MaaS has a lot to offer to public transit and it’s time to take a closer look at those benefits. Contrary to a common misconception, integration of third-party transit services into the wider public mobility offering doesn’t hurt transit, it actually encourages wider use of public transit, maintaining and even actively increasing ridership. Alternative transit services can address first/last mile problems as well as serve routes that are typically very costly and require a high level of government subsidy (e.g. paratransit), not only increasing revenues for transit agencies but also helping to direct funding and investment back to core transit services.
After years of laying the proverbial groundwork with a fibre network, citywide Wi-Fi mesh network, four-acre Connected and Autonomous Vehicle (CAV) test facility and Dedicated Short Range Communications (DSRC) rollout, Stratford, Ontario, is a small city with plans to stay on the forefront with 5G upgrades and public-private partnerships.
The expansion of Barcelona in recent years led the Council to make the decision to abolish the highway around Glories and rebuild the area in order to make space for more housing and services. The project has been delayed by 19 months, meaning extra time and money (millions of euros) going into construction time and widespread citizen dissatisfaction with the ongoing roadworks and construction eyesore. With a technology like OI, this project may have stood a better chance at being finished on time and under-budget.
SCIRA defines interoperability requirements based on a system-of-systems approach for information technology in smart city deployments, meaning that municipalities are able to build up smart cities little by little, project by project, safe in the knowledge that future expansions will work with, build upon, and gain value from the systems that they’re implementing today.
The SCIRA Deployment Guides aim to provide plain-language guidance on implementing the architecture, and will address a range of smart city functional areas, such as transportation and connectivity. Crucially, the guides will come in different forms for the different audiences relevant to smart city capability development, including City Managers, City IT Managers, City innovators, DevOps Facilitators, and commercial providers.
As we strive to build Smart Cities, the need for strong citizen engagement has never been more crucial. Can a City really be described as ‘Smart’ if it makes changes without consulting with a diverse sample of the citizens affected by these changes before, during, and after projects are implemented? Will citizens adopt Smart Initiatives if they aren’t part of the decision-making process? Recent case studies suggest not.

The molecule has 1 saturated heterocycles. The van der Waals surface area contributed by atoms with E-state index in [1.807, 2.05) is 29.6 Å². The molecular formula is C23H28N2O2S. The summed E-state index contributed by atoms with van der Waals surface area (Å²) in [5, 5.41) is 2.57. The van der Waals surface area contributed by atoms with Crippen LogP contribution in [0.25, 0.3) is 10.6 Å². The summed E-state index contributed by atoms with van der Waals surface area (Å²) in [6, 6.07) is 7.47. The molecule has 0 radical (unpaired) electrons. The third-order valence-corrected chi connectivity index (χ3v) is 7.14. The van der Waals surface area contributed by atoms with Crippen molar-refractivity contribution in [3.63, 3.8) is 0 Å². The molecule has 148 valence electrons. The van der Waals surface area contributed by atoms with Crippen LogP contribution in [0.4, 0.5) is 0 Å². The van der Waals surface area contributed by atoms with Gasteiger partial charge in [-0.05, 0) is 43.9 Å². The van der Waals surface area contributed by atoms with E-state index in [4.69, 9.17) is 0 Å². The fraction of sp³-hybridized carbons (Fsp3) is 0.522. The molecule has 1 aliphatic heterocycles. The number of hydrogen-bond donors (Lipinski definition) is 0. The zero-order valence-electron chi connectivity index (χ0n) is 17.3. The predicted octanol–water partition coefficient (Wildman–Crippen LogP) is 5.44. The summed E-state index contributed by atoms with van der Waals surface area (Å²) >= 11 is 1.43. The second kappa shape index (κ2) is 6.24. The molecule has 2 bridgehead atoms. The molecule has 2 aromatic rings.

Today’s blog post is part II of Peter Coffee’s series on blockchain. “The future of many things, based on blockchain and the larger family of connection-intensive and cooperative data models, is here – because it is distributed.”
It’s easy to say that blockchain is the future, but it’s been observed that people who describe the future are merely futurists. “Those who can tell when a technology will reach the market? We call them Billionaires.” Can we say anything useful, and even slightly rigorous, about when this will matter to a larger group than technology’s chattering classes?
Medellín is special in that established local companies, NGOs, startups, students, and private citizens are all extremely dedicated to making their city a better place. It is part of the reason the city has been able to make so much social progress in such a short period of time. Thus, the Consejo de Datos Medellín (The Data Council Medellín) was born. Made up of representatives from the public sector, the city’s largest companies like Bancolombia and Sura, universities like UPB and EAFIT, startups, civic tech groups, and engaged citizens, the Consejo is a forum for open dialog about the city’s challenges, as well as a launching pad for data-driven projects that wouldn’t be possible without collaboration and input from all its members.
The growing autonomous vehicle fleet, together with countless truck and passenger vehicle fleets on the road now, will be instrumental in passively – read inexpensively – gathering timely, precise, and local data that is so essential to better roads. With success, the centuries old process of manual inspection will be replaced with a more cost-effective methods for monitoring roads.
Designers, planners, developers, and architects are trained to look beyond the boundaries of their project or site. The larger environment, history, culture, and economies shape the urban landscape whether for small sites, neighborhoods, districts, towns or cities. The metropolitan region is now the platform from which cities interact with the globe. As a result, every project must push beyond static jurisdictional boundaries or simple property lines to the regional context. Expanding the domain always leads to more sustainable and powerful schemes. It is essential for planning in the 21st century.
If cities wish to obtain the environmental, public health, and quality of life benefits of electric vehicles, they will need to plan for the dramatic expansion of electric vehicle charging infrastructure.